The overall goal of this research is to look into Nigeria’s federal character and national integration.

With the following precise goals in mind:

Examine and get an understanding of Nigeria’s federal character and national integration.

To determine Nigeria’s level of national integration.

To see if the federal character concept fails to achieve Nigeria’s desired national integration.


The First Hypothesis

Hi: In Nigeria, there is no level of national integration.

In Nigeria, there is a high level of national integration.

Hypothesis No. 2

Hi: In Nigeria, the federal character principle failed to achieve the anticipated national integration.

Ho: In Nigeria, the federal character principle was successful in achieving the desired national integration.


The state’s ability to resolve or manage repeated crises, as well as create an enabling climate in which people’s respect and love for their country is increased, will undoubtedly have a favorable impact on the pace of national integration. In Nigeria, national integration, defined as a process that leads to political cohesion and feelings of allegiance toward a central political authority and institutions among individuals from various social groups or political units, is a source of tremendous pride and importance. Government entities, private persons, and scholars would benefit from this research.


The focus of this research is on the federal character and national integration in Nigeria, with the Federal Ministry of Agriculture as a case study.

The study’s scope was limited due to various constraints observed by the researcher. The following are examples of these limitations, however they are not exhaustive.

a) RESEARCH MATERIAL AVAILABILITY: The researcher’s research material is insufficient, restricting the study’s scope.

b) TIME: The study’s time frame does not allow for broader coverage because the researcher must balance other academic pursuits and examinations.


This research paper is divided into five chapters for easy comprehension. The first chapter is devoted to the introduction, which includes the (overview, of the study), historical backdrop, statement of problem, aims of the study, research hypotheses, relevance of the study, scope and limitation of the study, definition of words, and historical background. The theoretical framework on which the study is based is highlighted in Chapter 2, as is a survey of related literature. The third chapter discusses the study’s research strategy and methodology. The fourth chapter focuses on data gathering, analysis, and presenting of findings. The study’s summary, conclusion, and suggestions are presented in Chapter 5.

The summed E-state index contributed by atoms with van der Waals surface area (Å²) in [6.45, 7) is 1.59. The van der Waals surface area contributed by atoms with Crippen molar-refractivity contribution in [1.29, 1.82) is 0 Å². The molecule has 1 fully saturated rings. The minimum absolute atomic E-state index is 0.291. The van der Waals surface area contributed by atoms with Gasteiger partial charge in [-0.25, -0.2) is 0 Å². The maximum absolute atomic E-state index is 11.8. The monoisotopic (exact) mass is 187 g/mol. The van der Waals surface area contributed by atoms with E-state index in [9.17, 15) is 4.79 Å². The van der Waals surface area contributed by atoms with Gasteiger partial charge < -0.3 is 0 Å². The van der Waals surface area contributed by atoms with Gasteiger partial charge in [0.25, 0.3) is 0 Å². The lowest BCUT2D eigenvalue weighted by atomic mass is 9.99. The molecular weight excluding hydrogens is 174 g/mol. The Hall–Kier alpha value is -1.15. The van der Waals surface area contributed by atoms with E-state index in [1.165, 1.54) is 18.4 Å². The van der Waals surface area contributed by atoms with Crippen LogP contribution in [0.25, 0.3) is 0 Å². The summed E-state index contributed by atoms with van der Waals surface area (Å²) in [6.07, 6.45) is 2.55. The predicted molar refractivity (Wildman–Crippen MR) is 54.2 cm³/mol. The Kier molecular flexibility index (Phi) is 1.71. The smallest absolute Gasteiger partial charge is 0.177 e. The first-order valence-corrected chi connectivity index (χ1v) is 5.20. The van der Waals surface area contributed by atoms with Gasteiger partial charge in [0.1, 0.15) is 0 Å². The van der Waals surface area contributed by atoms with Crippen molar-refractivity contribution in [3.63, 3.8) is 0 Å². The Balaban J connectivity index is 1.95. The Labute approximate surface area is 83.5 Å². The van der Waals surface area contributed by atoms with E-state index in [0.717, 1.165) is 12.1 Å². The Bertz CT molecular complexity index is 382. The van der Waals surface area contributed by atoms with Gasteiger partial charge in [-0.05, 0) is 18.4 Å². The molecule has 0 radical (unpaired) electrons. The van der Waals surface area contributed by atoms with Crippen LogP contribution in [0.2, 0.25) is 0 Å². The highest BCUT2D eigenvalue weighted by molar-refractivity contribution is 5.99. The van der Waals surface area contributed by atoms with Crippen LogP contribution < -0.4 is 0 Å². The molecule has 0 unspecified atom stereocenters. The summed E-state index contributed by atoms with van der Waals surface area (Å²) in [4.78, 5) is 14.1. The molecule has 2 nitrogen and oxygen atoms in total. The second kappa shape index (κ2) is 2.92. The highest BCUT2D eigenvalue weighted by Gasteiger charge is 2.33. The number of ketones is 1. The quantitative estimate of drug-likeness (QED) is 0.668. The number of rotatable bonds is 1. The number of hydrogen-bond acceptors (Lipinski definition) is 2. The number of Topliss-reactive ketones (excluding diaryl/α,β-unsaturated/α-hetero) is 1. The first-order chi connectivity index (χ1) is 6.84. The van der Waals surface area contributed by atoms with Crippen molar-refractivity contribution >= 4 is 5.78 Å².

During the research, the following terms were used:

National Integration: National integration is the recognition of a shared identity among a country’s population. It means that citizens, despite belonging to different castes, faiths, regions, and languages, perceive themselves as one. This type of cooperation is critical to the development of a strong and thriving nation. National integration may also be defined as the process by which numerous needy groups within a specific territorial combine or collaborate under circumstances that do not appear to allow them to meet their system demands in any other way.

The federal character is a notion that attempts to guarantee that appointments to the public sector fairly reflect the diversity of the country.